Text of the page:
TORONTO -- Prime Minister Justin Trudeau and his wife, Sophie Gregoire Trudeau, have decided to send their kids back to school, a few weeks after Trudeau admitted they were still grappling with the decision.

The Prime Minister’s Office confirmed to CTV News on Thursday that, for now, Trudeau’s three children have returned in-class learning. All of Trudeau's children attend public school in Ontario.

During a press conference in mid-August to announce the prorogation of Parliament, Trudeau said that his family was in the midst of “very active discussions” on whether to return to school.

“I know that lots of parents are going to be watching carefully what their local school and school board’s plans are going to be. And there is a lot of reflection in a lot of households, including mine, as to what’s going to happen when September rolls around,” he said.

Trudeau added at the time that he has personal friends who are parents who were also working through the decision.

“We are looking at what the school’s plans are, we’re looking at class sizes, we’re looking at how the kids are feeling about wearing masks,” he said.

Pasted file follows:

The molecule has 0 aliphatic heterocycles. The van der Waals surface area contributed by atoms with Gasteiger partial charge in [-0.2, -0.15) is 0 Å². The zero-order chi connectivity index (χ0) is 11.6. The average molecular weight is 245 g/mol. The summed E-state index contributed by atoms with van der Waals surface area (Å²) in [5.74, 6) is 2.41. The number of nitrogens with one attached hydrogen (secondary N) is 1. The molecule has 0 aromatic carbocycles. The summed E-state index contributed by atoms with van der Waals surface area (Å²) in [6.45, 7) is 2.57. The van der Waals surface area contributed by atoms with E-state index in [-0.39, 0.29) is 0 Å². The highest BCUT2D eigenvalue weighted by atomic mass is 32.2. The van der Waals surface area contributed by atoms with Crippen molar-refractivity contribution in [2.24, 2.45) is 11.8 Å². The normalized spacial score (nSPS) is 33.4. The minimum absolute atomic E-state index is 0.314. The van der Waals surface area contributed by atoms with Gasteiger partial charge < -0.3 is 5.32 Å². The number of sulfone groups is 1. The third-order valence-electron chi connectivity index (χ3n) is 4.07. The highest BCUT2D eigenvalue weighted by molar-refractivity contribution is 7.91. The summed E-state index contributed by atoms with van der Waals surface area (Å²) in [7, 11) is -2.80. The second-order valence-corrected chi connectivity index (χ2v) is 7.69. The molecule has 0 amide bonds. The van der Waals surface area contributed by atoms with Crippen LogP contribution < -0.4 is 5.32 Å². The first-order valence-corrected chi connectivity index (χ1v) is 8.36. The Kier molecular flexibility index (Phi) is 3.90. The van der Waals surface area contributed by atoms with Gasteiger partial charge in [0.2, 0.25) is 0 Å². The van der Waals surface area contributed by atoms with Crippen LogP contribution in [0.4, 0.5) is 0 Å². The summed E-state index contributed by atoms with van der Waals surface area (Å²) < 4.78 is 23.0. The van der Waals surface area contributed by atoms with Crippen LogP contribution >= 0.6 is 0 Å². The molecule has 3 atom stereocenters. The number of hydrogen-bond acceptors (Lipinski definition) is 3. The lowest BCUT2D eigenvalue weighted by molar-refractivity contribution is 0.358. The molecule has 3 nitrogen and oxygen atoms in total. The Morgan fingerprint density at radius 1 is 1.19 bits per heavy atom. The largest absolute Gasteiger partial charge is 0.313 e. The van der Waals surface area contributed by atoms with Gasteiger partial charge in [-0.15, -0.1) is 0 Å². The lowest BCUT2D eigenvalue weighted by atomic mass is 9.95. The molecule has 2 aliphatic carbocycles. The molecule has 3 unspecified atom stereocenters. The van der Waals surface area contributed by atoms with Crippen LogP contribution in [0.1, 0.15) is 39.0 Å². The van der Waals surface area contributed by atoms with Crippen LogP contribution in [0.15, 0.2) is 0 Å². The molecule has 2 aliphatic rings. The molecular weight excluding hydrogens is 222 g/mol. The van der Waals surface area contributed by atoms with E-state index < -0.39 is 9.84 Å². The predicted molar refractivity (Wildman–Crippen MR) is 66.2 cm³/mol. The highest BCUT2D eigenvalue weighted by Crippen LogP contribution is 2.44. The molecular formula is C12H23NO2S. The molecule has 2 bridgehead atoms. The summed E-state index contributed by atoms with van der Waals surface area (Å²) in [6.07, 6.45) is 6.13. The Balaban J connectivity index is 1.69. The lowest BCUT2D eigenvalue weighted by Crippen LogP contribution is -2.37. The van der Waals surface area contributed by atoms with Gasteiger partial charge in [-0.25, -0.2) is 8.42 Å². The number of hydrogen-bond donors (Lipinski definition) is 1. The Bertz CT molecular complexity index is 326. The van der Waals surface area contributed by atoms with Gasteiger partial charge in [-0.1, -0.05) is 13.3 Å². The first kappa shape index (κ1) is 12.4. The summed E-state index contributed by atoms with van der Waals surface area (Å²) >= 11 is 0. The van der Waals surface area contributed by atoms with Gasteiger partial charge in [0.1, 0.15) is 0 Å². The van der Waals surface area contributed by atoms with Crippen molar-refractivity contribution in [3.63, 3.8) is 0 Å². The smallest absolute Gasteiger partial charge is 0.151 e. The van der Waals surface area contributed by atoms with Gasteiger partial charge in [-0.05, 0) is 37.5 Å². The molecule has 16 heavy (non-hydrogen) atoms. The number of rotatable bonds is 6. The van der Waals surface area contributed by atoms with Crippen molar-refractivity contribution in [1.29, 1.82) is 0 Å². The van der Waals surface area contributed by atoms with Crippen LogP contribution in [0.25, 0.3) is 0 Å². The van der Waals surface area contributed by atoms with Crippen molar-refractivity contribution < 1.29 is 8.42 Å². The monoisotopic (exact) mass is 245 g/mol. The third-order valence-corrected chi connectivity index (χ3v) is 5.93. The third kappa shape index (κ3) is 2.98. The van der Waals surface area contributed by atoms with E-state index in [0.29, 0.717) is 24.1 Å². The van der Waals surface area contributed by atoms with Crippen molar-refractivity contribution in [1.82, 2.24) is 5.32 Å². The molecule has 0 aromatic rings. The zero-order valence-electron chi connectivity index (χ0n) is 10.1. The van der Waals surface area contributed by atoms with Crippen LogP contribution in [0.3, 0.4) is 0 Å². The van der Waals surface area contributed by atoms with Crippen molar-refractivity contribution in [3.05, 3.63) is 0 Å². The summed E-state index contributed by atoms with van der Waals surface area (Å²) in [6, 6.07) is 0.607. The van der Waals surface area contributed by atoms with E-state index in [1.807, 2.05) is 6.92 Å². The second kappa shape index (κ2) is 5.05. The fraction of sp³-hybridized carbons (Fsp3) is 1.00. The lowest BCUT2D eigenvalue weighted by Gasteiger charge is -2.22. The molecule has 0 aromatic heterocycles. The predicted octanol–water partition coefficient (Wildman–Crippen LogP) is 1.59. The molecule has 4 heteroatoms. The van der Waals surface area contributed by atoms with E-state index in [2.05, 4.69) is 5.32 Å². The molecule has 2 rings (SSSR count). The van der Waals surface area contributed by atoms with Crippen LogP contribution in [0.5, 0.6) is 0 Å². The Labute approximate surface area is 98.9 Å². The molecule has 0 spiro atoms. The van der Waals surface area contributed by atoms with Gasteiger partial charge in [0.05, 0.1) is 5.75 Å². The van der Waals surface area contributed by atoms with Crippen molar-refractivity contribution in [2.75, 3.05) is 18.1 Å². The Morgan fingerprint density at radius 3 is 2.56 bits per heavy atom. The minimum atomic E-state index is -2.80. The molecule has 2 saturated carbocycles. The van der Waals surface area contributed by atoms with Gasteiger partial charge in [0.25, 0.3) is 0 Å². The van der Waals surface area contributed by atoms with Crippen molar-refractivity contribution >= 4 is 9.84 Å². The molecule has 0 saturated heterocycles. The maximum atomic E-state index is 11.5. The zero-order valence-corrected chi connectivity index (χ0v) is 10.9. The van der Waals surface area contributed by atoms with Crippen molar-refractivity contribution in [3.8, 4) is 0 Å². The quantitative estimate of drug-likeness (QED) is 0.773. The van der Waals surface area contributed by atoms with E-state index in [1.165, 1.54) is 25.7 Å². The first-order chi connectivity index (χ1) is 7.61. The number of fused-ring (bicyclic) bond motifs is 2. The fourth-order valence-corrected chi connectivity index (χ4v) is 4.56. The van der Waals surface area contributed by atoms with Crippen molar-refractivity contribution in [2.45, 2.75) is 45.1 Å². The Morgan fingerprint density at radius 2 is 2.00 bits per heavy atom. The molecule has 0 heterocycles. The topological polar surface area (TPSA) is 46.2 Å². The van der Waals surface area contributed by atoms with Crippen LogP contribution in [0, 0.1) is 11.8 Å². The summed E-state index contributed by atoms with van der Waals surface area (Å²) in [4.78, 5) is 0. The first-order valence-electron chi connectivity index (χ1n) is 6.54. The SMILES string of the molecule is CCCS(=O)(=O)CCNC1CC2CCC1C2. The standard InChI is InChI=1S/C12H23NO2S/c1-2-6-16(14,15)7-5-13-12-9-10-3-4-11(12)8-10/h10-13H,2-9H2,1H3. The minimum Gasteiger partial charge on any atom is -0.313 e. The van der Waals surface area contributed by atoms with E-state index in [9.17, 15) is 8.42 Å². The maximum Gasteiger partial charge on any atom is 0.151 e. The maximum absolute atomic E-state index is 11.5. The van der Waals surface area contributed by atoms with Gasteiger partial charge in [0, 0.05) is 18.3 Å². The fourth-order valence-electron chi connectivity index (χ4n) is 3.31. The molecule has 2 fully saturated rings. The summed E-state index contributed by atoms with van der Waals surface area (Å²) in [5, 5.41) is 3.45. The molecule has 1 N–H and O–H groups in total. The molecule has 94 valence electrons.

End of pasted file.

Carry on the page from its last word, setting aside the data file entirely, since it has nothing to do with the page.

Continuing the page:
Conservative Leader Erin O’Toole and his wife also plan to send their two children back to school.

“I have a lot of confidence in our schools and the plans that are being made,” O’Toole told CTV’s Your Morning on Tuesday.

O’Toole added that isolation was “very hard” on children and that he thinks the best approach is for students to return to school with proper safety protocols in place.

“We have mental wellness concerns if kids are secluded and not having that social interaction. So let’s do sanitation, let’s do proper distancing, let’s get it right, but we need to make sure kids are in school.”

Several provinces are still at odds with teachers’ unions about back-to-school plans, with advocates in Ontario and Alberta insisting that the provincial governments need to invest in smaller class sizes to keep students and teachers safe.

Ontario Premier Doug Ford lashed out at the head of one of the province’s largest teachers unions on Wednesday, saying he would rather listen to doctors and epidemiologists than someone "with a degree in English literature who thinks he is a doctor.”

Last week, the federal government announced up to $2 billion in funding to help schools reopen safely.